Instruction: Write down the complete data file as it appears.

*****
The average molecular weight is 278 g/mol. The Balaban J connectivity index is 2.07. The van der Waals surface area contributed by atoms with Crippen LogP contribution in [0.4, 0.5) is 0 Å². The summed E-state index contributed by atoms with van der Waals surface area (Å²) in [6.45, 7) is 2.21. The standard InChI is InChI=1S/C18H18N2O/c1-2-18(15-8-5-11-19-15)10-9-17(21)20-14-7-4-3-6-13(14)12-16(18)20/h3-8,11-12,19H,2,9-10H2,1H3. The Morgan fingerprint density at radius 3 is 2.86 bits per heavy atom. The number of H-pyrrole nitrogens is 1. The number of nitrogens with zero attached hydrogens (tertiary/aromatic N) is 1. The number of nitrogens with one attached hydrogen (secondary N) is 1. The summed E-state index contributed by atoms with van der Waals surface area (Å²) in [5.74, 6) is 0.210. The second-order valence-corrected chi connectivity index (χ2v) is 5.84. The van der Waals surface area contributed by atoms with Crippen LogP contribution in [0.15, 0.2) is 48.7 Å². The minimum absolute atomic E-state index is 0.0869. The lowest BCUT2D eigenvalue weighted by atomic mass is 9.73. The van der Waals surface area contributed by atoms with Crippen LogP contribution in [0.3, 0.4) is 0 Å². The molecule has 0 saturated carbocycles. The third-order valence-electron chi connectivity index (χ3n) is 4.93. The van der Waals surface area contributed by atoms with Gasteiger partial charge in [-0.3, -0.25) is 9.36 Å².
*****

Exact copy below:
The average molecular weight is 278 g/mol. The Balaban J connectivity index is 2.07. The van der Waals surface area contributed by atoms with Crippen LogP contribution in [0.4, 0.5) is 0 Å². The summed E-state index contributed by atoms with van der Waals surface area (Å²) in [6.45, 7) is 2.21. The standard InChI is InChI=1S/C18H18N2O/c1-2-18(15-8-5-11-19-15)10-9-17(21)20-14-7-4-3-6-13(14)12-16(18)20/h3-8,11-12,19H,2,9-10H2,1H3. The Morgan fingerprint density at radius 3 is 2.86 bits per heavy atom. The number of H-pyrrole nitrogens is 1. The number of nitrogens with zero attached hydrogens (tertiary/aromatic N) is 1. The number of nitrogens with one attached hydrogen (secondary N) is 1. The summed E-state index contributed by atoms with van der Waals surface area (Å²) in [5.74, 6) is 0.210. The second-order valence-corrected chi connectivity index (χ2v) is 5.84. The van der Waals surface area contributed by atoms with Crippen LogP contribution in [0.15, 0.2) is 48.7 Å². The minimum absolute atomic E-state index is 0.0869. The lowest BCUT2D eigenvalue weighted by atomic mass is 9.73. The van der Waals surface area contributed by atoms with Crippen LogP contribution in [0.3, 0.4) is 0 Å². The molecule has 0 saturated carbocycles. The third-order valence-electron chi connectivity index (χ3n) is 4.93. The van der Waals surface area contributed by atoms with Gasteiger partial charge in [-0.3, -0.25) is 9.36 Å².